Bartolome De Las Casas’s timeless human rights classic
Explain the significance of De Las Casas’s autobiography during the colonial period?
Bartolome de las casas the author was a Spanish historian as well as a social reformer. His extensive writings mainly focused on the mayhems carried out by the colonizers against the home-grown people. He had witnessed these violence first hand during the colonization and thus felt obligated to document them. Casas reports that the Spaniards once they came to the Indian villages they would torture and kill them for the gold that they might be hiding or more so force them into slavery (Felix, 2002). These ...view middle of the document...
The Christians should thus learn that it is difficult for people living peacefully in their lands to understand of new laws from the Spaniards. He wants people to learn that the foreign kings were filled with ambition and diabolical greed and did not acquire even one jot of right for acting as veritable representatives of the king. He further explains that both natural and human and divine right are different and thus does not acquire anything when the Indianans were terrorized but instead they but instead they earned punishment of the devil and of the eternal fires of hell.
What lessons did he hope his contemporary readers would learn about the Spanish colonial experience from his written account of his observations?
He hopes the contemporary leader to understand that the conditions that he and the coworkers laboured were discouragely adverse. He explains that the conquerors and the treasure seekers were obsessive of brutal passions of ambition and materialism. However, according to De Las Casas, these two great passions do not fully explain their undertakings and thus he emphasise on the fierce zeal for Christian propaganda. They thus seem to frequently amalgam for their sins of sensuality and their evil deeds of blood by championing the unity and purity of the faith. The Spaniards were tainted of the true spirit of Christian propaganda and were more so vigorous by honest missionary zeal and they really thought that their singular methods would produce the conversion of the Indians.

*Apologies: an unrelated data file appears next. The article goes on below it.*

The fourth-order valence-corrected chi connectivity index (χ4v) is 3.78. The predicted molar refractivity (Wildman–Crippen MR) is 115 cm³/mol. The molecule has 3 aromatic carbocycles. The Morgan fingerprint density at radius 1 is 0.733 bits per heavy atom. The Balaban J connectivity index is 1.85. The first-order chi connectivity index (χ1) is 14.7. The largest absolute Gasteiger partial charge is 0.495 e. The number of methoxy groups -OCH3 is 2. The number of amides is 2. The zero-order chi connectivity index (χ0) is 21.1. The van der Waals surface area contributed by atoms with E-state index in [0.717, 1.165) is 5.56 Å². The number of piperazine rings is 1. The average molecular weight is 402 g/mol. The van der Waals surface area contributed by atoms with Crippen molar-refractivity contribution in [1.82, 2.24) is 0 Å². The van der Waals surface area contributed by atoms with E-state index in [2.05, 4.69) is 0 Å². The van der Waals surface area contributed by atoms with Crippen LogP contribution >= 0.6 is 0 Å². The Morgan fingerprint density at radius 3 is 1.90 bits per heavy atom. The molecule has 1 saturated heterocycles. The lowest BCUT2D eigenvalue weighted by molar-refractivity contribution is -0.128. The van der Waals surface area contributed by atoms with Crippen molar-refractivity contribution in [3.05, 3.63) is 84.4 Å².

What does Las Casas suggest must have been God's intention in populating the island?
The intention of God was to populate the islands. Christians were supposed to take the gospel to the people and help them gain the knowledge of God but instead they massacred people and tortured them calling them devils. For this reason he says that God would avenge for the Indians by sinking the Christians while on voyage to take a slave or wealth they had stolen (Robin, 1997). He says that all these acts done to Indians were done with no cause given that this people were very good. Wars waged by Indians were understandable but the ones waged by Christians were unfair and more so diabolical.
Women and men were separated with men sent to the mines to dig gold where most of them died due to hard labor while women were taken to large ranches of land to till with no food resulting into deaths of many of them. Infants also died since the women could not get time to feed them or look after them. Kings and rulers of the land were deprived of their respect and authority and instead given special deaths as a sign of honor. The Christians involved in this animalist most suddenly fell into dishonor and opprobrium (Robin, 1997). They had massacred people that God had seen fit to occupy the land by committing did of tyrant...